Warren brought what many considered to be the strongest performance of the night, highlighted by her repeated tough exchanges with Bloomberg, who was making his first debate appearance.
After the debate, Bloomberg campaign manager Kevin Sheekey said in a statement: "You know you are a winner when you are drawing attacks from all the candidates."
"Everyone came to destroy Mike tonight. It didn't happen," he said, adding, "He was just warming up tonight."
Why the Nevada debate may not swing the Nevada contest
Debate watch Las Vegas: As debate comes to an end, some in Vegas feel little hope
In the last minutes of the Democratic debate, Corey Harris looked at the large screen broadcasting the event and shook his head.
"I think the Democrats are in a lot of trouble and there is still a lot of division” said Harris, 41, who watched at Layla's Palace Banquet Hall in east Las Vegas.
Harris, a stockbroker, said he's been underwhelmed by the candidates' responses to questions throughout the debate. He was hoping the debate would display a standout candidate that could beat Trump, but "I'm not impressed with anyone on that stage right now."
Barbara Gomez, 45, said she understands that while the point of a debate is to outshine the other competitors, she felt discouraged by the excessive mudslinging she witnessed tonight.
Gomez, a mother of four who works in customer service for a major airline, said she believes Warren stood out on stage as poised and intelligent. However, she did not feel any of the candidates, including Warren, appeared strong enough to win in general election after watching the debate.
"As a minority, as a woman and as an immigrant, this makes me really scared," she said. "I'm scared there's not going to be someone who can get what we currently have out."
Biden talks Bloomberg in post-debate interview
Biden in a post-debate interview with MSNBC said he told Bloomberg after the debate, "Welcome to the party, man."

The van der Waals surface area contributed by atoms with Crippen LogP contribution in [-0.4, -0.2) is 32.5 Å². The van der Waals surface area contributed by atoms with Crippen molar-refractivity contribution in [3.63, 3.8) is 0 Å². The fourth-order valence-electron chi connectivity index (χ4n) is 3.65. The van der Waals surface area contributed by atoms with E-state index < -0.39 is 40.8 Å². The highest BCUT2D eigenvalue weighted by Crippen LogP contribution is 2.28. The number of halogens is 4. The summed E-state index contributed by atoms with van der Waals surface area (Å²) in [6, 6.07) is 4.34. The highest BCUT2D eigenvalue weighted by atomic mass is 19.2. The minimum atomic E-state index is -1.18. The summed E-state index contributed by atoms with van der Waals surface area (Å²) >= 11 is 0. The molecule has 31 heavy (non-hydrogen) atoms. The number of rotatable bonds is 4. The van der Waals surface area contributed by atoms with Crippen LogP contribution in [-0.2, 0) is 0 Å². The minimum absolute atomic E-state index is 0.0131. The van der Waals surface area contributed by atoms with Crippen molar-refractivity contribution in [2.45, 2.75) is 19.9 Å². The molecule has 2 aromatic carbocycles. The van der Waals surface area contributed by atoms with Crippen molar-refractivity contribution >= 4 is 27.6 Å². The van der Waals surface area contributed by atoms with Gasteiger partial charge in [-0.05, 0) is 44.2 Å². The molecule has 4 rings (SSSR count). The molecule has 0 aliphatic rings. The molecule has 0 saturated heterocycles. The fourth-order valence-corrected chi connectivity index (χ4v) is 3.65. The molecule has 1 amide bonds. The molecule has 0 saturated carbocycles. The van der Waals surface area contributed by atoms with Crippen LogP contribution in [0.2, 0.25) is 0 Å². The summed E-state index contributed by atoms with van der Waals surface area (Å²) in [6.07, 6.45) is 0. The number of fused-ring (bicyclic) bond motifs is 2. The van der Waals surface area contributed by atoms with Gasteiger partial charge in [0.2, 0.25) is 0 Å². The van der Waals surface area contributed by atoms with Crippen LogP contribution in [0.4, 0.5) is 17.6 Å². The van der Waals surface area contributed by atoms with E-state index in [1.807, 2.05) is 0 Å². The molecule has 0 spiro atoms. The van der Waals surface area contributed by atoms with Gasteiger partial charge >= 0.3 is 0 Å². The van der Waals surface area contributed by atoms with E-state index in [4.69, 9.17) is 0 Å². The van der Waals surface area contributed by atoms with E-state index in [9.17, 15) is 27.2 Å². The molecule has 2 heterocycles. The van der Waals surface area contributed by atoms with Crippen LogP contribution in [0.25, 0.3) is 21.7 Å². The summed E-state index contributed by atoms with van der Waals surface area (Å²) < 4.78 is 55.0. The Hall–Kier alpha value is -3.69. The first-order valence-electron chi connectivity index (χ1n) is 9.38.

He added that Bloomberg's "basic values" are still in alignment with the Republican Party and criticized him for running ads that show "he and Obama are such good buddies" when Bloomberg didn't support Barack Obama in 2008.
Immigration pits Buttigieg against Klobuchar
The Buttigieg-Klobuchar competition to be the centrist candidate flared again when Buttigieg hammered Klobuchar on immigration. As Klobuchar advocated for immigrants known as Dreamers, Buttigieg reminded her that she voted to confirm the current head of Customs and Border Protection, Kevin McAleenan, and voted in 2007 to "make English the national language."
"Do you know the message that sends in a multilingual state as Nevada?" Buttigieg asked Klobuchar.
The 2007 vote was to reverse an executive order that required federal agencies to produce materials in other languages. Buttigieg used the clash as an opportunity to brag about his work starting a municipal ID program for immigrants in South Bend, Indiana.
Klobuchar has since said her 2007 vote on the language issue was wrong. On stage, she said other Democrats voted similarly and McAleenan was "highly recommended by Obama officials." She listed other work she's done on immigration reform as someone who has been "in the arena."
"You have not been in the arena doing that work," she retorted. "You've memorized a bunch of talking points."